But consider the source, and wonder whether the media have failed the public.

The melee started when a left-leaning blogger, Lamar White Jr., posted that twelve years ago a Louisiana state legislator, Steve Scalise, addressed the European-American Unity and Rights Organization (EURO) about a tax and spending ballot measure.

Lamar White

Lamar White

Rep. Steve Scalise, R-LA

Rep. Steve Scalise, R-LA

White later said he learned about the incident after getting a tip from Robert Reed, the son and campaign manager of a Democrat who lost to Scalise in a 2008 special election to fill an open House seat in Louisiana.

White said he verified the tip by checking Reed’s source, a post on Stormfront, a race-baiting website run by white nationalists and other racial extremists.

Stormfront logo

Stormfront logo

When the media discovered White’s allegation, they leapt at the story, apparently without bothering to do much fact-checking. The progressive posse, eager to believe the worst about a conservative, went ballistic.

Because EURO was founded by David Duke, a prominent former Ku Klux Klan leader, critics excoriated Scalise for even talking to a racist group, no matter the topic, even though Scalise said he had no recollection of speaking at the EURO conference.

The national Democratic Congressional Campaign Committee (DCCC) enthusiastically bashed Scalise, now House Majority Whip, with a guilt- by-association pronouncement.

DCCC National Press Secretary, Josh Schwerin

DCCC National Press Secretary, Josh Schwerin

“Steve Scalise chose to cheerlead for a group of KKK members and neo-Nazis at a white supremacist rally and now his fellow House Republican Leaders can’t even speak up and say he was wrong,” said DCCC National Press Secretary Josh Schwerin. “Republicans in Congress might talk about improving their terrible standing with non-white voters, but it’s clear their leadership has a history of embracing anti-Semitic, racist hate groups.”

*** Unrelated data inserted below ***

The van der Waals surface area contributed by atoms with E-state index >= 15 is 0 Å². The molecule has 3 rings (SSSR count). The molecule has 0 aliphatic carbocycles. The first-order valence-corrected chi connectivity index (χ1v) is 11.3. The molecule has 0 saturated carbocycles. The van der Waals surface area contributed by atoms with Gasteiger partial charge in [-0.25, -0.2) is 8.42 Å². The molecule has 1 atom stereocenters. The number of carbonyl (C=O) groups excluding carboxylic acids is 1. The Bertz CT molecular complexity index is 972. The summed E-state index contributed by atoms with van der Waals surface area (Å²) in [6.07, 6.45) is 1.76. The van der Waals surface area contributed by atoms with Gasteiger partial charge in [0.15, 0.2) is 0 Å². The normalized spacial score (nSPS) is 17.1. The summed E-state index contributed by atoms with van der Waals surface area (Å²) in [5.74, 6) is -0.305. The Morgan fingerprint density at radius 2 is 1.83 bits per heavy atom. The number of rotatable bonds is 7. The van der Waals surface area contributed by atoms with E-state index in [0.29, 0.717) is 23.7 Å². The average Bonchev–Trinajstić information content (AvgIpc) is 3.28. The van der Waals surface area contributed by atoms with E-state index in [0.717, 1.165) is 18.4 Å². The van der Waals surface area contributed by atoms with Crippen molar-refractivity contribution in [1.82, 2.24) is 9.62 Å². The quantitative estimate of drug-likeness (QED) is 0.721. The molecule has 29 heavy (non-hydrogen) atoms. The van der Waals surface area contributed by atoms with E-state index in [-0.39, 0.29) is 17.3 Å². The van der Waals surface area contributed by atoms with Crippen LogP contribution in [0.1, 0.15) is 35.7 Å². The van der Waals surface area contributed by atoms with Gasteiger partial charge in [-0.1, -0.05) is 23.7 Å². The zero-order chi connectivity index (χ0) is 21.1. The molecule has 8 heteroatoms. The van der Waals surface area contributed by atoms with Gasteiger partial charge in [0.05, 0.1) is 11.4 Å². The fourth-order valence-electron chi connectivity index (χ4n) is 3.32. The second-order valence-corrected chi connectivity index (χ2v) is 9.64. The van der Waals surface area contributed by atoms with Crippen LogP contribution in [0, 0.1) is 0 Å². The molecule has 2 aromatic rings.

Rep. Sean Maloney (D-N.Y.), piled on, calling for Scalise to resign from the Republican House Leadership team.

Alexandra Petri, author of the Washington Post’s ComPost blog, said, “Why would you possibly think speaking at this event was a good idea? Why would you think attending this event was a good idea?”

Similarly, Eugene Robinson wrote an opinion piece in the Washington Post titled, “The GOP has a bad habit of appealing to avowed racists”.

“Here’s some advice for House Majority Whip Steve Scalise that also applies to the Republican Party in general: If you don’t want to be associated in any way with white supremacists and neo-Nazis, then stay away from them,” Robinson said.

Robinson went on, “Do not give a speech to a racist organization founded by former Ku Klux Klan grand wizard David Duke, as Scalise did when he was a Louisiana state legislator before running for Congress.”

This has just gone too far.

Now it’s apparently not only wrong to say something that’s offensive to progressives or something provocative that might challenge preconceptions and “trigger” discomfort, but it’s impermissible for politicians to address people progressives don’t agree with.

No wonder we have political gridlock if electeds are rebuked for even talking with people who have a different point of view.

What makes this whole thing even more bizarre is that Louisiana’s Times-Picayune newspaper now reports that Scalise may not, in fact, have spoken at the Euro event.

On Dec. 31, the paper said the man who arranged Scalise’s appearance at the event he addressed now says Scalise didn’t attend the EURO conference, but rather a small meeting of the Jefferson Heights Civic Association that was held in the same hotel conference room earlier the same day.

Wouldn’t it be something if all this sturm and drang has been over nothing.